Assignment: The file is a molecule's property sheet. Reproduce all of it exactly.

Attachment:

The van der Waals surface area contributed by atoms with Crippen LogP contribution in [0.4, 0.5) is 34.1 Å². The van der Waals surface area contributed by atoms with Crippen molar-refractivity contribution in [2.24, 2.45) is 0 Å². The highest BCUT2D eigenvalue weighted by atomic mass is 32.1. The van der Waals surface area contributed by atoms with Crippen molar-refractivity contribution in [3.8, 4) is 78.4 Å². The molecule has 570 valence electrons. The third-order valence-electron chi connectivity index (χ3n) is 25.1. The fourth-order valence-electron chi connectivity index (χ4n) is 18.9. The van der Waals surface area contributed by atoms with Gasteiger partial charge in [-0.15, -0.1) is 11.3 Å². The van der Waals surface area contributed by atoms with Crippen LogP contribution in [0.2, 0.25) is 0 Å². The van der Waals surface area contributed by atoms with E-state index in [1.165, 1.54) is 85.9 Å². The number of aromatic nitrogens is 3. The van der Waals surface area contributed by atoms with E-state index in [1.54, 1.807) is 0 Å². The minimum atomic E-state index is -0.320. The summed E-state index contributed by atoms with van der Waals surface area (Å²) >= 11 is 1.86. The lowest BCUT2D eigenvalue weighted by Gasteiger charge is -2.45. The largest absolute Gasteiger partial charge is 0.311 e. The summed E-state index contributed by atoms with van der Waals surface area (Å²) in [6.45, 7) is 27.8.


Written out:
The van der Waals surface area contributed by atoms with Crippen LogP contribution in [0.4, 0.5) is 34.1 Å². The van der Waals surface area contributed by atoms with Crippen molar-refractivity contribution in [2.24, 2.45) is 0 Å². The highest BCUT2D eigenvalue weighted by atomic mass is 32.1. The van der Waals surface area contributed by atoms with Crippen molar-refractivity contribution in [3.8, 4) is 78.4 Å². The molecule has 570 valence electrons. The third-order valence-electron chi connectivity index (χ3n) is 25.1. The fourth-order valence-electron chi connectivity index (χ4n) is 18.9. The van der Waals surface area contributed by atoms with Gasteiger partial charge in [-0.15, -0.1) is 11.3 Å². The van der Waals surface area contributed by atoms with Crippen LogP contribution in [0.2, 0.25) is 0 Å². The van der Waals surface area contributed by atoms with E-state index in [1.165, 1.54) is 85.9 Å². The number of aromatic nitrogens is 3. The van der Waals surface area contributed by atoms with E-state index in [1.54, 1.807) is 0 Å². The minimum atomic E-state index is -0.320. The summed E-state index contributed by atoms with van der Waals surface area (Å²) >= 11 is 1.86. The lowest BCUT2D eigenvalue weighted by Gasteiger charge is -2.45. The largest absolute Gasteiger partial charge is 0.311 e. The summed E-state index contributed by atoms with van der Waals surface area (Å²) in [6.45, 7) is 27.8.